Importance of messages for a suicide prevention media campaign: An expert consensus study


Angela Nicholas, Alyssia Rossetto, Anthony Jorm, Jane Pirkis, Nicola Reavley.


textbfBackground: A suicide prevention media campaign aimed at family members and friends may be one useful population-level suicide prevention strategy for Australia. However, currently there is limited evidence of what messages would be acceptable and appropriate for inclusion. textbfAims: This expert consensus study aimed to identify messages that experts with lived experience of suicide risk and suicide prevention professionals believed were most important to include in such a suicide prevention campaign. textbfMethod: Using an online survey method, 127 participants with lived experience (lived experience group) and 33 suicide prevention professionals (suicide prevention professionals group) rated 55 statements, drawn from an earlier Delphi study, from very low priority to very high priority for inclusion in a suicide prevention campaign. textbfResults: There was significant agreement within and between the two participant groups on the most highly rated messages for inclusion. The mostly highly rated messages were that family members or friends should ask directly about suicidal thoughts and intentions, listen to responses without judgment, and tell the person at risk that they care and want to help. textbfLimitations: We restricted ratings to just one round and may therefore have limited the level of consensus achieved. Use of a predefined set of suicide prevention messages might also have prevented us from identifying other important messages. Lived experience participants were drawn from one source and this might bias their responses through exposure to common suicide prevention messages that influence their points of view. textbfConclusion: There is substantial agreement between professionals and people with lived experience on the most important messages to include in a suicide prevention campaign. These most highly rated messages could be adopted in a suicide prevention media campaign. AUSTRALIE OCÉANIE PRÉVENTION CAMPAGNE-SENSIBILISATION STRATÉGIE-NATIONALE MÉDIA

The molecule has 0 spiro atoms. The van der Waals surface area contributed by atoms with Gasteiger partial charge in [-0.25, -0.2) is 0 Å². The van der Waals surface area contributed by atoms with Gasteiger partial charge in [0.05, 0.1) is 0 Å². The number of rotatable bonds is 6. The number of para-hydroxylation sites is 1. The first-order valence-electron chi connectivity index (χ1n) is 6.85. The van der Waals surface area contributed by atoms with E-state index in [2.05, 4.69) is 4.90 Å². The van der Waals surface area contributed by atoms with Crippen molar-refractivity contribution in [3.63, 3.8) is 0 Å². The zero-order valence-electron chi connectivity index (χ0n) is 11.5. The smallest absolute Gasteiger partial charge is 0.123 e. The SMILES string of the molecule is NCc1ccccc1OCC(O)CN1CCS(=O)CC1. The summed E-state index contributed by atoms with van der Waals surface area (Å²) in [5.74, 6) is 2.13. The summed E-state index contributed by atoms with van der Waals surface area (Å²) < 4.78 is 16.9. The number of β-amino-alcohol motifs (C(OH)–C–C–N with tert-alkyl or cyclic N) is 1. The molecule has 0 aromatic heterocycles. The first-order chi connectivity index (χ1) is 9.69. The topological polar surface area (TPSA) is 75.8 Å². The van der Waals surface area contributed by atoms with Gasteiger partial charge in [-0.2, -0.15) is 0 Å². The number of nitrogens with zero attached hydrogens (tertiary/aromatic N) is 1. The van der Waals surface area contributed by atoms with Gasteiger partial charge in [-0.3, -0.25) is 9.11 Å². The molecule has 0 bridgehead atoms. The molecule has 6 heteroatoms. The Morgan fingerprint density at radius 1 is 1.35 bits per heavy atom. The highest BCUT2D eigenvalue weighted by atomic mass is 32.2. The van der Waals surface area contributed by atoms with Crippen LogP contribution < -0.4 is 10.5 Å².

Retour à la recherche